Australia came into its Olympic men’s basketball semifinal with Serbia as clear a favorite, having lost only to the United States in the tournament and coming off a dominant victory over Lithuania in Wednesday’s quarterfinal. With notable NBA players like Andrew Bogut and Patty Mills playing very well and the team looking like a cohesive unit, the Boomers seemed in excellent position to play for gold against the United States on Sunday and clinch their first-ever Olympic men’s basketball medal.
As in the women’s basketball quarterfinal matchup between these two nations, the final result was way off expectations. Building off a narrow win over Croatia on Wednesday, Serbia held Australia to single digits in each of the first two quarters to build a 21-point halftime advantage. The Australian offense improved noticeably in the second half, but not nearly enough to make it anything approaching a competitive game. Serbia cruised to an 87-61 victory and will now have a chance to avenge its narrow three-point loss to the United States in the preliminary round. If it pulls off a second-straight upset, Serbia will finish with the first basketball gold medal since the dissolution of the former Yugoslavia. If that does not come to pass, it will still win its first basketball medal since becoming an independent nation in 2006.
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Serbia’s win represents arguably the biggest achievement in the country’s basketball history, but Australia’s offensive struggles were the clear story of the game. The first-quarter stats were staggering – the Boomers scored five points on 2-of-15 shooting from the field plus five turnovers and just one offensive rebound to create second chances. There were no positives – they created bad shots, missed open ones, missed easy passes and generally looked unprepared to play. It was a far cry from the excellent execution and clutch shotmaking that had typified their Olympics up until this point.
The lone saving grace was that Serbia played well below its own offensive capabilities. Star point guard Milos Teodosic looked to shoot early and often and led all scorers with 12 points at the half, but he needed 10 shot attempts to get there and received relatively little help from what had been a balanced attack in recent games. Serbia shot 14-of-35 from the field in the first half, including 1-of-8 from deep, and committed eight turnovers. Its 35 points were not especially impressive, and head coach Aleksandar Dordevic had plenty to complain about at the halftime break.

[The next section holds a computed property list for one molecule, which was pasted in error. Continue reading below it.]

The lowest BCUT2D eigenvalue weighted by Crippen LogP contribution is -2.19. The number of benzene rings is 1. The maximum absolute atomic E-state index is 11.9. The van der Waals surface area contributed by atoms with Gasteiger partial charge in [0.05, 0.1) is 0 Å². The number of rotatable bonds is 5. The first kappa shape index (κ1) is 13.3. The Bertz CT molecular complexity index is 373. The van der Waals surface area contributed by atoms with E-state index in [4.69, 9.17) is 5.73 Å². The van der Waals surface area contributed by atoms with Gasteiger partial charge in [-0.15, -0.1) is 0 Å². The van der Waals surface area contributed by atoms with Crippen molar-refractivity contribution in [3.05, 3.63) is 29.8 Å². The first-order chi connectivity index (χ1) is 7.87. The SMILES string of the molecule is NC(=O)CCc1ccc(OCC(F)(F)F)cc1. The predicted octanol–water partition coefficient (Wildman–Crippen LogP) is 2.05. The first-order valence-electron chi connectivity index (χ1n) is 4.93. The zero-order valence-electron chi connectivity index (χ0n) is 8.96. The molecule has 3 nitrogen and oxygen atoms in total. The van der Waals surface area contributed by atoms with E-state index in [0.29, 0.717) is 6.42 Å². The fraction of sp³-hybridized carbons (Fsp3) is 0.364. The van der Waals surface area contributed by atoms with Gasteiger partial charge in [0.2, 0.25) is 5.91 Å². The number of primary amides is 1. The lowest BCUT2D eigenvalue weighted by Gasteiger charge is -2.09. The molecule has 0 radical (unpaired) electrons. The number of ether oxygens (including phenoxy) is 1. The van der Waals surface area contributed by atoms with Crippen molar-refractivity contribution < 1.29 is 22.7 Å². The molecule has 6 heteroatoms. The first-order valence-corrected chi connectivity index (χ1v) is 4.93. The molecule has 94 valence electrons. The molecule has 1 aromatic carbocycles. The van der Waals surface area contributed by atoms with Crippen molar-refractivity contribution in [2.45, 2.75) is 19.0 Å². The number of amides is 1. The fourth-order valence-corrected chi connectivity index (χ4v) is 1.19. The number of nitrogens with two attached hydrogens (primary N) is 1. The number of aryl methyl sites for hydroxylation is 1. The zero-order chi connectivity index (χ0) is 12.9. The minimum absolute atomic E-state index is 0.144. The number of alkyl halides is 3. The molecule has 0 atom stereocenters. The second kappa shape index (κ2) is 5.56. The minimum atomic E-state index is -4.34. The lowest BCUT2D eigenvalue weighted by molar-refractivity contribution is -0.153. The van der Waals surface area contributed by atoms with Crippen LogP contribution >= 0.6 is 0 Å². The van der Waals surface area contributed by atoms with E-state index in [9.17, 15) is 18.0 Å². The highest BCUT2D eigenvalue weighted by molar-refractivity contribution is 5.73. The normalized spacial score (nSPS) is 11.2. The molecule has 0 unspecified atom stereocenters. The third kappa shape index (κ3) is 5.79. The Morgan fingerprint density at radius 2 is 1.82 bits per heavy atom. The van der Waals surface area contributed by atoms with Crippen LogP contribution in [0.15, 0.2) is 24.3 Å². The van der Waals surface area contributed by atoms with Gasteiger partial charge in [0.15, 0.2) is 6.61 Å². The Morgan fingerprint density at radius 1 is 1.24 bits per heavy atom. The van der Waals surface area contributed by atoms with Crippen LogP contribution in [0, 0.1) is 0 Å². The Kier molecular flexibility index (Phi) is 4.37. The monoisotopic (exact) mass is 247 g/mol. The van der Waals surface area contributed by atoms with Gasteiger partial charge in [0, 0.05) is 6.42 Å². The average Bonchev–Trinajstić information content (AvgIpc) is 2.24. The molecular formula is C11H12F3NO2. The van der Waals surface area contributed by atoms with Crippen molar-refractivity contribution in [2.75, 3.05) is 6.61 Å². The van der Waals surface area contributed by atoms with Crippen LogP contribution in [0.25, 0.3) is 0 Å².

Australia’s Andrej Lemanis just had a lot more to discuss. The second quarter was an improvement for the stumbling offense, but only in the same way that losing a finger is better than losing an entire arm. Australia shot a whopping 4-of-14 from the field in the period and still managed no free-throw attempts, leading to a nine-point quarter to bring its total to 14. The teamwide struggles continued in nearly every facet, and the pressure only seemed greater as the woes went deeper into the contest. A 21-point deficit might have appeared manageable under other circumstances, but Australia was so bad in the first half that the margin looked insurmountable.
It proved to be after just a few minutes of the third quarter. Australia executed far better and managed to get to the free throw line for easy points, but the defense dropped off to allow Serbia to trade baskets. The lead got up to 28 points by the end of the period, and the gold-medal matchup was set.
It’s hard to say why the Australians came out so flat. Perhaps a newfound status as favorites got to them, or maybe the pressure of clinching the first major-tournament medal in history was too much. Whatever the case, the players who had carried them through the first six games did not perform to expectations. Bogut had been arguably the MVP of the tournament but managed just four points and one rebound, while Mills shot 1-of-9 from long range while looking uncomfortable throughout. Nothing went right, and the team often seemed baffled at the lack of answers.
Nevertheless, Serbia deserves lots of credit for coming out with superior energy and putting the game away in the second half when Australia’s offense returned to normalcy. Teodosic (22 points and five assists) and fellow starting guard Stefan Markovic (14 points on 5-of-5 FG and five assists) were the best players on the floor, and frontcourt players Miroslav Raduljica and Nikola Jokic contributed in multiple facets to neutralize big men Bogut, Aron Baynes and David Andersen.
Serbia will attempt to work through that same formula on Sunday. It worked quite well last Friday, when Bojan Bogdanovic, Serbia’s best outside shooter, missed an open 3 in the final seconds that would have sent the Group A game into overtime. Team USA will certainly be prepared for its less heralded opponents, but it’ll also be facing a team with plenty of talent and lots of confidence.
Whatever happens, Serbia is already the biggest success story of the tournament. After winning silver at the FIBA World Cup in 2014, this team knew it would have the opportunity to compete for a medal in Rio. But claiming at least a silver medal – especially after three losses in Group A – is especially impressive.
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